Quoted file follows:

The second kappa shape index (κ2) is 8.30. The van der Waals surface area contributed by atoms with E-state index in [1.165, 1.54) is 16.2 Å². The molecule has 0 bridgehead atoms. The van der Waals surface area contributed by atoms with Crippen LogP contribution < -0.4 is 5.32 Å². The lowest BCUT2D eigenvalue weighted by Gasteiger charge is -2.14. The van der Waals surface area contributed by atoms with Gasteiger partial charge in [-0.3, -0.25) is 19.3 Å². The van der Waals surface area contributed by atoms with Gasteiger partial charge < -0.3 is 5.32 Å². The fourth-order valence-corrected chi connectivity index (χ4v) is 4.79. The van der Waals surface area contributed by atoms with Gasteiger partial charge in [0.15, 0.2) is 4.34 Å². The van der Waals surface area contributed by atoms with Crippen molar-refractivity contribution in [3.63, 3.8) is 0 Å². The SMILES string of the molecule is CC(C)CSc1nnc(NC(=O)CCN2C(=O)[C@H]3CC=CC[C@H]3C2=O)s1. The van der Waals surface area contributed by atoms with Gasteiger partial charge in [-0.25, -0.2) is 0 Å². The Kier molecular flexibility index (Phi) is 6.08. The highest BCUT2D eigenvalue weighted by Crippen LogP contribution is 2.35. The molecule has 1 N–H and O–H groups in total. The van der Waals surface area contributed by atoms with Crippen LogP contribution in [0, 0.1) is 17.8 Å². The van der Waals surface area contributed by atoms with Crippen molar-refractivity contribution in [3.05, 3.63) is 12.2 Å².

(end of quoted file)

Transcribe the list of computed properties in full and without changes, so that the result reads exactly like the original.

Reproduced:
The second kappa shape index (κ2) is 8.30. The van der Waals surface area contributed by atoms with E-state index in [1.165, 1.54) is 16.2 Å². The molecule has 0 bridgehead atoms. The van der Waals surface area contributed by atoms with Crippen LogP contribution < -0.4 is 5.32 Å². The lowest BCUT2D eigenvalue weighted by Gasteiger charge is -2.14. The van der Waals surface area contributed by atoms with Gasteiger partial charge in [-0.3, -0.25) is 19.3 Å². The van der Waals surface area contributed by atoms with Gasteiger partial charge < -0.3 is 5.32 Å². The fourth-order valence-corrected chi connectivity index (χ4v) is 4.79. The van der Waals surface area contributed by atoms with Gasteiger partial charge in [0.15, 0.2) is 4.34 Å². The van der Waals surface area contributed by atoms with Crippen molar-refractivity contribution in [3.63, 3.8) is 0 Å². The SMILES string of the molecule is CC(C)CSc1nnc(NC(=O)CCN2C(=O)[C@H]3CC=CC[C@H]3C2=O)s1. The van der Waals surface area contributed by atoms with Gasteiger partial charge in [-0.25, -0.2) is 0 Å². The Kier molecular flexibility index (Phi) is 6.08. The highest BCUT2D eigenvalue weighted by Crippen LogP contribution is 2.35. The molecule has 1 N–H and O–H groups in total. The van der Waals surface area contributed by atoms with Crippen LogP contribution in [0, 0.1) is 17.8 Å². The van der Waals surface area contributed by atoms with Crippen molar-refractivity contribution in [3.05, 3.63) is 12.2 Å².